Magnesium used to be an abundant mineral found in numerous foods. … Magnesium plays a role in over 300 different chemical reactions in the body, and many studies have shown that a deficiency in magnesium contributes to several mental health problems, including anxiety. Magnesium also is designed to offset calcium.
Magnesium: your secret anxiety weapon
Magnesium plays a crucial role in over 700 metabolic processes in the body. Studies have shown that magnesium deficiency may contribute to numerous mental health problems, including anxiety.
Magnesium is a calming and relaxing mineral. It regulates the nervous system and may help you cope with stress so as to prevent anxiety, fear, nervousness, restlessness and irritability. Magnesium is also very protective of your heart and arteries, which is important for anyone experiencing regular anxiety.
During periods of extreme stress, magnesium is used in greater quantities by the body. Magnesium naturally calms our muscular and nervous systems, which is why people often experience muscle cramping when they are magnesium deficient. This is a physical analogy for the emotional experience of anxiety. When a person experiences anxiety symptoms or has an anxiety attack, it may actually be because they’re magnesium deficient.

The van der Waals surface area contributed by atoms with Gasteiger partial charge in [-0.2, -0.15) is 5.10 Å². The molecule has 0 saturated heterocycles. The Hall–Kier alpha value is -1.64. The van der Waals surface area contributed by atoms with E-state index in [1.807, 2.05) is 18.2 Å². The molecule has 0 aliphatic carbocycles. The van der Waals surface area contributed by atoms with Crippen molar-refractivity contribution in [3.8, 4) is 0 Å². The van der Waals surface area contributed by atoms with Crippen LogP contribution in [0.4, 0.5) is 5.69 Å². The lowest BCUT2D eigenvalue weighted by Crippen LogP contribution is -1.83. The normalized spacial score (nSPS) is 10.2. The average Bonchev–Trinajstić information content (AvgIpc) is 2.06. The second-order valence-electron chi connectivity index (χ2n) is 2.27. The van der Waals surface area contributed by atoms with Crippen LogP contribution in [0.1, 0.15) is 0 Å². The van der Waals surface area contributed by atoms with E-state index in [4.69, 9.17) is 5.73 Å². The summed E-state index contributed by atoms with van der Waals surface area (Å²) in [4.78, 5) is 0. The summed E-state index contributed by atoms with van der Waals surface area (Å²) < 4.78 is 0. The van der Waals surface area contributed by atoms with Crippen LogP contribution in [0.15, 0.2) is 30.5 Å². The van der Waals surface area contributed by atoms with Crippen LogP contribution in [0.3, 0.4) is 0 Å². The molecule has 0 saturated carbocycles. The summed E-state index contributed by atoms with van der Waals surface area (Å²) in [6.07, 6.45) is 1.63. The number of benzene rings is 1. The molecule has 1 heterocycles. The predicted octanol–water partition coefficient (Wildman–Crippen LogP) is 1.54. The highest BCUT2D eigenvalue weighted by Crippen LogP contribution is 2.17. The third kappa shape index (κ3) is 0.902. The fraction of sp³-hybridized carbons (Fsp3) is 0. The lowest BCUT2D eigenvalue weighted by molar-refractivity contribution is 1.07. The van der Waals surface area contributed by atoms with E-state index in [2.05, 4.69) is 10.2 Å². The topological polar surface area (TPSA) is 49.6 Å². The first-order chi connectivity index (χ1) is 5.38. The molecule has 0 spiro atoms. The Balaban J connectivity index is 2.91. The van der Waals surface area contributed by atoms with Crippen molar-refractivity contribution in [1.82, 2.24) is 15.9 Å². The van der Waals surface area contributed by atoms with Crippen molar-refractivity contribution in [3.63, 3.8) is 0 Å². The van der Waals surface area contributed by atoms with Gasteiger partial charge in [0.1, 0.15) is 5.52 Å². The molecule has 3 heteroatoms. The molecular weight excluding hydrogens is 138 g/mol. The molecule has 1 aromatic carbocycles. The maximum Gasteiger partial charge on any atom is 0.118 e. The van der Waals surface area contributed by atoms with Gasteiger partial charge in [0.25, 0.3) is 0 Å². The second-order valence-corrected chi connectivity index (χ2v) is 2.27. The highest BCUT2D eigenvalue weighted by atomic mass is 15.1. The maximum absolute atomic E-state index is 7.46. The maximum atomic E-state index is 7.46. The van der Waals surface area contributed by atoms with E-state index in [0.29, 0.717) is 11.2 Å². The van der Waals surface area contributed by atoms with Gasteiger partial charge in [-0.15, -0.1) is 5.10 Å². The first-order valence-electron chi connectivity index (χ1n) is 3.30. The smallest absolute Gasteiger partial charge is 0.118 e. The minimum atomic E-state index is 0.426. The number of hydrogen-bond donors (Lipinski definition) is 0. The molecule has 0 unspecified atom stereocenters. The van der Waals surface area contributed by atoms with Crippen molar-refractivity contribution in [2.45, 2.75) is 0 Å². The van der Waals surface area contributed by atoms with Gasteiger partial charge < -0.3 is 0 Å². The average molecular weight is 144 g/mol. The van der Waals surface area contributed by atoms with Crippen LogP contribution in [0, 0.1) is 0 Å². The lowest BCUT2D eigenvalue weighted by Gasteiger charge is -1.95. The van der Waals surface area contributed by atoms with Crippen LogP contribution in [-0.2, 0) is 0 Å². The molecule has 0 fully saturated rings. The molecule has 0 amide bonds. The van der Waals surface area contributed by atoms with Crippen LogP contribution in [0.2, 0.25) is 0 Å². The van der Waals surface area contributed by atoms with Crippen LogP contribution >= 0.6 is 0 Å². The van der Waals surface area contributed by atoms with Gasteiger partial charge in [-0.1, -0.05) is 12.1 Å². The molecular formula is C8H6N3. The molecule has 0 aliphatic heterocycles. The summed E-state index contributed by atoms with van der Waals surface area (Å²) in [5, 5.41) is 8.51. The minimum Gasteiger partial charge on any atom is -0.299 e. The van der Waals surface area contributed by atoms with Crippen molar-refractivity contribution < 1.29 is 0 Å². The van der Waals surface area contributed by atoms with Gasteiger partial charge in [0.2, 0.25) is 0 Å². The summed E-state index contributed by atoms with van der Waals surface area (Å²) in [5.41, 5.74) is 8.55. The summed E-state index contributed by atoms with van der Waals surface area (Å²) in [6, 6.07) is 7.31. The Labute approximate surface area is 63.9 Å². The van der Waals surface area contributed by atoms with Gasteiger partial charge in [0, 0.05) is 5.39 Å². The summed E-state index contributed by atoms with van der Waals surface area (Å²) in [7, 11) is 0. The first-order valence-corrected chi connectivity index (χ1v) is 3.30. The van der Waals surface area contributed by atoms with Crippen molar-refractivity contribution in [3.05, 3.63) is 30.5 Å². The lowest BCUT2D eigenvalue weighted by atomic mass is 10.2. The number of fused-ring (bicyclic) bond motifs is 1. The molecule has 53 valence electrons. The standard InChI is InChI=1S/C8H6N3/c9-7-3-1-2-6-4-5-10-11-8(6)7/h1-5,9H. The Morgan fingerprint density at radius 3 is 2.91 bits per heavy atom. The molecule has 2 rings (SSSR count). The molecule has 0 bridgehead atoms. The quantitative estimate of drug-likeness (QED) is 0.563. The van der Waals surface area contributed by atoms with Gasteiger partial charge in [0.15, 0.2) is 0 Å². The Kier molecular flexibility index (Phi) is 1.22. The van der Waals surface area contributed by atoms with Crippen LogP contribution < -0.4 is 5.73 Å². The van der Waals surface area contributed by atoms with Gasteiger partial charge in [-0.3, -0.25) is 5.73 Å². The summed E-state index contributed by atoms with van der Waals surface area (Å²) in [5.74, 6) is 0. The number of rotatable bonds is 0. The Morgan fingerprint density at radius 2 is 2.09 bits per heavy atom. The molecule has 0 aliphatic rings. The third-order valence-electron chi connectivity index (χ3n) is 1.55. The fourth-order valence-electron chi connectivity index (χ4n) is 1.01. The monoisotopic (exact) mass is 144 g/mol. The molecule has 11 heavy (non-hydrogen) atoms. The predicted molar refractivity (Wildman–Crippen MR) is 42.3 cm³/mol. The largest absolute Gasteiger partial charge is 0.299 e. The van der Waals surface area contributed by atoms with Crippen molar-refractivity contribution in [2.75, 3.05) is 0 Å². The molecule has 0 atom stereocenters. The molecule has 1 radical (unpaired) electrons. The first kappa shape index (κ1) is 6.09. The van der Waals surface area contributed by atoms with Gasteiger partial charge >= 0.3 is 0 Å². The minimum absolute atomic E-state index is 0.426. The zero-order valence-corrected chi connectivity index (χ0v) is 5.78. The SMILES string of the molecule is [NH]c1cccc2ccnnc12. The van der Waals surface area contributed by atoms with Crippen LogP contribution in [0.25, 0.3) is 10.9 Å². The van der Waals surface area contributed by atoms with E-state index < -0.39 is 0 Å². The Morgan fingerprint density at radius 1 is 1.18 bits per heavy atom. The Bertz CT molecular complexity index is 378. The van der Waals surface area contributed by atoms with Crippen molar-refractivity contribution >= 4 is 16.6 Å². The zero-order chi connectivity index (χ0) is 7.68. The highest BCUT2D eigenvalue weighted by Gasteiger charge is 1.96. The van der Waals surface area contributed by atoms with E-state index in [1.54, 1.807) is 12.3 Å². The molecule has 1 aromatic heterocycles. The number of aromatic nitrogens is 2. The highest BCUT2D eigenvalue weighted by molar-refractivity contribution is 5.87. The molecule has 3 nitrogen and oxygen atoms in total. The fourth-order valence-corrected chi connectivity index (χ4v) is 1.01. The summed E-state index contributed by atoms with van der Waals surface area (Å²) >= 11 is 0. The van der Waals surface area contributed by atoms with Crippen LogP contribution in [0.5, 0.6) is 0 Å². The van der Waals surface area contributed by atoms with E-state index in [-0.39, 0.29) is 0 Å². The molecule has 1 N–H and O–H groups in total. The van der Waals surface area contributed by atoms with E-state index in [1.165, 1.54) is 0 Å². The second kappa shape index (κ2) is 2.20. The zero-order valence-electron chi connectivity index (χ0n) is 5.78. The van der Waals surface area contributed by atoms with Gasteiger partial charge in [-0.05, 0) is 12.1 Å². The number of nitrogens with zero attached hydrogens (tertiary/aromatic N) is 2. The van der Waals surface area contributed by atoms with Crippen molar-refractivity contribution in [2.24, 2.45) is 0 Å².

The stress of an anxiety attack further depletes the body of this mineral as well; it can be a never-ending cycle.
On the other hand, there are foods you can eat that are high in magnesium. These include:
- brown rice
- soy beans
- leafy greens
Feeling bloated even though you’ve been eating healthy? Finding it hard to feel rested when you wake up, even if you’ve gotten seven hours of sleep or more the night before?
Do you experience depression or anxiety, even though things are pretty good in your life right now? Are you suffering from muscle cramps or twitches that you can’t control, even though you’re taking vitamins?
Well…you may be suffering from a magnesium deficiency.
Common symptoms of magnesium deficiency:
- nausea and/or vomiting (extreme)
- heart palpitations
- muscle cramping and/or unexplained muscle soreness
- sore joints
- circadian rhythm off-balance; feeling awake at night and sleepy during the day
- muscles ‘jumping’
- twitching eyelids
- high blood pressure or low blood pressure
- heart concerns
- respiratory problems
- poor memory
- restless leg syndrome
- seizures (extreme)
- poor hair and nail growth
- migraines or frequent headaches